In the first forum of Honolulu’s 2020 mayoral election, nine candidates attempted to distinguish themselves as leaders who can carry Honolulu through the COVID-19 pandemic and into the future.

“We need new leadership, a fresh perspective, and we need to restore trust in government,” said Keith Amemiya, a former insurance executive and the race’s current lead fundraiser. “COVID-19 is an unprecedented situation, so the same people and the same political experience simply won’t work.”

Amid some technical difficulties, mayoral candidates shared their visions for Oahu in a Zoom call. Screenshot/2020

During the virtual event hosted by the nonprofit kupuna advocacy group Kokua Council, the candidates outlined their qualifications.

Amemiya highlighted his work directing the Hawaii High School Athletic Association through recession-era budget cuts. Colleen Hanabusa emphasized her experiences as the first woman president of the Hawaii Senate, a congresswoman and chair of the board of the Honolulu Authority for Rapid Transportation. Honolulu City Councilwoman Kym Pine noted she is the only candidate currently holding a city office making tough decisions about the coronavirus response.

“I hate to say, as much as I love my fellow candidates, this not a business, this is not state government and it’s certainly not Congress,” she said. “This is a job that the person, during a pandemic, needs to be able to do on Day 1.”

Rick Blangiardi, the former general manager for Hawaii News Now, positioned himself as an outsider with executive leadership chops.

Former U.S. Rep. Colleen Hanabusa spoke about kupuna issues. Screenshot/2020

“I am not building a political career,” he said.

Of all the candidates, Choon James, a real estate broker and activist, was the most critical of the administration of Mayor Kirk Caldwell. She stressed a need for ethics, transparency, protection of public lands and fiscal responsibility.

“Honolulu has been mismanaged and neglected. It is embarrassing,” she said, noting dirty streets and public bathrooms. “But the rich get richer and the poor get poorer.”

James suggested some of her opponents are part of the problem.

“The same politicians and insiders who have controlled and profited from their position and connections are now telling us they care for us and they want to direct our future,” she said. “I don’t buy this political stagecraft.”

Hanabusa said it’s essential that the city plan for the needs of an aging population. By 2030, nearly 30% of the state’s residents will be 60 years or older, according to the Hawaii Department of Health, Executive Office on Aging. She noted that in 2013, the World Health Organization accepted Honolulu into its Global Network of Age-Friendly Cities and Communities. But not enough has been done, she said.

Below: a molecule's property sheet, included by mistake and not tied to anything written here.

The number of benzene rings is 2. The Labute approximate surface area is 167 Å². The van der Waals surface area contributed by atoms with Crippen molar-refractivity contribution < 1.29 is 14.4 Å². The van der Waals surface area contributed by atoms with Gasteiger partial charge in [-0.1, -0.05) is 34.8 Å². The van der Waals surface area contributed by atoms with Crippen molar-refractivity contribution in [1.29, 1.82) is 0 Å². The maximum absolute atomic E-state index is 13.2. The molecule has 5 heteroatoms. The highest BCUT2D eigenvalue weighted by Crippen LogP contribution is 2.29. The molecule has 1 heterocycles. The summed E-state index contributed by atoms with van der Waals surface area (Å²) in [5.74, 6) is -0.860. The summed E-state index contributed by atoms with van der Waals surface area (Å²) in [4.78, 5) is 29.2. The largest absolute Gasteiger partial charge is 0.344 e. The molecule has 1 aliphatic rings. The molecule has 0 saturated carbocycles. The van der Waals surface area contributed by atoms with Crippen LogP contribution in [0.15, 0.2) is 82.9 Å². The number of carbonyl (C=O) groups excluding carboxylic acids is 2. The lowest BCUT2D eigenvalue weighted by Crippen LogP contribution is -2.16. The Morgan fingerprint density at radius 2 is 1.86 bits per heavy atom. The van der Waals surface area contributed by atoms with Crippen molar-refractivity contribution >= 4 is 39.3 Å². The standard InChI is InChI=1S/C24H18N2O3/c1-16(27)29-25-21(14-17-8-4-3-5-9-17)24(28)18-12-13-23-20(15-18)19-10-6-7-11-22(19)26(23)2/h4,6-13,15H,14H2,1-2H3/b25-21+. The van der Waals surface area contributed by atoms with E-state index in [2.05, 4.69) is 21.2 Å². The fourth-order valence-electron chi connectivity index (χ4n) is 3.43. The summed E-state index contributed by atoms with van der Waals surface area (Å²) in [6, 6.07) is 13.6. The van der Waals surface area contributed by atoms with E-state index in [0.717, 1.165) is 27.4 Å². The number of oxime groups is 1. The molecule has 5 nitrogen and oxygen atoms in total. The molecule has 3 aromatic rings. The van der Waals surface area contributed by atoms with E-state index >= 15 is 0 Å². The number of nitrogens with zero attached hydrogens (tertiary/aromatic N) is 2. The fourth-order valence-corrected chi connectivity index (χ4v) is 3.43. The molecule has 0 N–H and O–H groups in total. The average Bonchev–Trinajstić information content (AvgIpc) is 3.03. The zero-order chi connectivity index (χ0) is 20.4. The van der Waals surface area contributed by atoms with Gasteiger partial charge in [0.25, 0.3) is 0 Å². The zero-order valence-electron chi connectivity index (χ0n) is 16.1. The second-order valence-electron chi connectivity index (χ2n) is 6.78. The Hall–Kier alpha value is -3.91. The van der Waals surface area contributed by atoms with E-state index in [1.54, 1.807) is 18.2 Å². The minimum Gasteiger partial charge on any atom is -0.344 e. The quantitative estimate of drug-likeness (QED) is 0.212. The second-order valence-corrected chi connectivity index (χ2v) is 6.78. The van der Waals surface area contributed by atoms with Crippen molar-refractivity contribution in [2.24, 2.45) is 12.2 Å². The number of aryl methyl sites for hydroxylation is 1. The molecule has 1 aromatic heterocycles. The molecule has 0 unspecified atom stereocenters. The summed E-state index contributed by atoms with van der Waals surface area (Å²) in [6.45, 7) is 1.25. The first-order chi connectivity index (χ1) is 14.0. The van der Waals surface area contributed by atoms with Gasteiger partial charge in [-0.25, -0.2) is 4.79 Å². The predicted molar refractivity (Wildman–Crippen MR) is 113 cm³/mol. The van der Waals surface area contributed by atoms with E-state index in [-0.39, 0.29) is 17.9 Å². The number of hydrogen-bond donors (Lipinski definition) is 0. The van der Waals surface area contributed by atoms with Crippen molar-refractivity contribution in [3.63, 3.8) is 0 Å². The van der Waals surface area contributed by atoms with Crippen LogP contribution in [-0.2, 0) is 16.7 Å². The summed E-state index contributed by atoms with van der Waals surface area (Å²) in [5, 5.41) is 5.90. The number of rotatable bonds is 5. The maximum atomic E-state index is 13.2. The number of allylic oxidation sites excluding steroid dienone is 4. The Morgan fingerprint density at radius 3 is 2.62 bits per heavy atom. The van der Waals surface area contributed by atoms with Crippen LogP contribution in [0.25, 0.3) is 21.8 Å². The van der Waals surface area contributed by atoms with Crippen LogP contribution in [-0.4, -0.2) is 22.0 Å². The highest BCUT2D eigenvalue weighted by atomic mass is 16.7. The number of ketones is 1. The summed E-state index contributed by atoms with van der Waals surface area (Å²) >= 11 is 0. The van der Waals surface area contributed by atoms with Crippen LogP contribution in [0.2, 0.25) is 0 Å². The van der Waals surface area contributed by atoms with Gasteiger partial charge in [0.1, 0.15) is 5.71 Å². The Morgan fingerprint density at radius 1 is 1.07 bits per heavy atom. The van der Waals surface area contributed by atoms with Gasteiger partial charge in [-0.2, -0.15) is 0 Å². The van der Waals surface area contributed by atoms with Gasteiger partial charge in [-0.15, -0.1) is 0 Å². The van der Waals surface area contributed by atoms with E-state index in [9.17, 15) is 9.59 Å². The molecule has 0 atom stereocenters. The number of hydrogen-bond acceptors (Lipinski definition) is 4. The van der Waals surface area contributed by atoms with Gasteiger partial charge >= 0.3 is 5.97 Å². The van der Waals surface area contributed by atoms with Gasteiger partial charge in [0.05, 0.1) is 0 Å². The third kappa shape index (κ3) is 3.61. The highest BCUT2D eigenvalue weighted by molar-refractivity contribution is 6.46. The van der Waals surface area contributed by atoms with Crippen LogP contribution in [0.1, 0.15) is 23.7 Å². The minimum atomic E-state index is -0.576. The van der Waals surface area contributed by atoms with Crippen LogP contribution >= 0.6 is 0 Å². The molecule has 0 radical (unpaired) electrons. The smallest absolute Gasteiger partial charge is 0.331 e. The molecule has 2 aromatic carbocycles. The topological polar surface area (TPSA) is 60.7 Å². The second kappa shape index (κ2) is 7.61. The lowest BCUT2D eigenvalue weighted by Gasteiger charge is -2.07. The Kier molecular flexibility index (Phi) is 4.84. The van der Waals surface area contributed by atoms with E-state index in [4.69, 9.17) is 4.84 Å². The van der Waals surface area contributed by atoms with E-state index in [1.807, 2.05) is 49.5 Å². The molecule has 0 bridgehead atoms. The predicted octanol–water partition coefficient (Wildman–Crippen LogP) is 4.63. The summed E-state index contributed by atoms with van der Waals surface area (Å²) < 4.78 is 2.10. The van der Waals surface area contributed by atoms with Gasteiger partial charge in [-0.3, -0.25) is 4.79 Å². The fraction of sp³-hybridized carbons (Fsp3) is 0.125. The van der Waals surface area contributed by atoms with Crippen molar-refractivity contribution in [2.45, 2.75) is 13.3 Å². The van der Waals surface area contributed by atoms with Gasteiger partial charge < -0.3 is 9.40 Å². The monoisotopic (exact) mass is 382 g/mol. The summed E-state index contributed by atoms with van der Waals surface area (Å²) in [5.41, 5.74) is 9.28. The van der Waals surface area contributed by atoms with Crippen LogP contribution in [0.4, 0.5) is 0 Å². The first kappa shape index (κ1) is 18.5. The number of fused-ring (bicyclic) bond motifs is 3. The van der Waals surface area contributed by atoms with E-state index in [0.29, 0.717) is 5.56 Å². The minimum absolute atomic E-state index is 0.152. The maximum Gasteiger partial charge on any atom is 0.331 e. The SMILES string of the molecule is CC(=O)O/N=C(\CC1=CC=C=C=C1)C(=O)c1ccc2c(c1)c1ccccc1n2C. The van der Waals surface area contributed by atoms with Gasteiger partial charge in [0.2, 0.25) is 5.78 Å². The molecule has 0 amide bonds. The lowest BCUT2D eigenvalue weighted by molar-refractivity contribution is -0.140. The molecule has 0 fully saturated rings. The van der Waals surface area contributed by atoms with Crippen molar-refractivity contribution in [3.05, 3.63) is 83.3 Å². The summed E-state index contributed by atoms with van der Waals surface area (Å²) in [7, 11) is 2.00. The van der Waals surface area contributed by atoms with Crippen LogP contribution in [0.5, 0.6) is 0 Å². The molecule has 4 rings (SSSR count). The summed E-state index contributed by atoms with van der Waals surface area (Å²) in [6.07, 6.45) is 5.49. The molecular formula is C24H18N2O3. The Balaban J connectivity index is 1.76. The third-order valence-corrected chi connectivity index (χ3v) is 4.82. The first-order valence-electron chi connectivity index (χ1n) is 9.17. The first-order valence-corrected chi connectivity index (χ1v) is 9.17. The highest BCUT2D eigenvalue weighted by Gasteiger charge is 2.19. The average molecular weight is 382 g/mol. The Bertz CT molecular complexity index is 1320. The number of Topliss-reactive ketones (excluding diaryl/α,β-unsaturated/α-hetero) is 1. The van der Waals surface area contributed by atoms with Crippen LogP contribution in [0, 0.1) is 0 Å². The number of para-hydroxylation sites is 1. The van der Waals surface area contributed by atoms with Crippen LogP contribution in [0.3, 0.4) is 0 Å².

Honolulu City Councilwoman Kym Pine highlighted her city government experience. Screenshot/2020

“We’ve tended not to recognize that we’re all getting there,” she said of old age. “We do need an age-friendly city.”

Housing and homelessness were recurring themes. Ernest Caravalho, an Air Force veteran who has experienced homelessness, said the city allows homeless people to cycle in and out of jail. He said he would help to end that and promote the interests of kanaka maoli, Native Hawaiian people “who are hurting the most.”

Amemiya pointed to his Housing For All plan which includes strong enforcement against illegal vacation rentals, faster permitting, taxes on vacant investor units, limits on luxury developments, affordable rentals on government land and investments in infrastructure to support private development of affordable housing.

Pine said she has already been involved in efforts to increase affordable housing, including Bills 58 and 59 which offer incentives for construction. The councilwoman, who chaired the Council Committee on Zoning and Housing, said she worked with over 100 stakeholders including developers and nonprofits in “divisive” meetings to pass the legislation.

“I was proud to lead the innovative affordable housing package which will allow us to end our shortage of affordable housing on Oahu forever,” she said.

The nonpartisan primary election will be held on Saturday, Aug. 8. This year will be Hawaii’s first election in which citizens will vote by mail, not in person.

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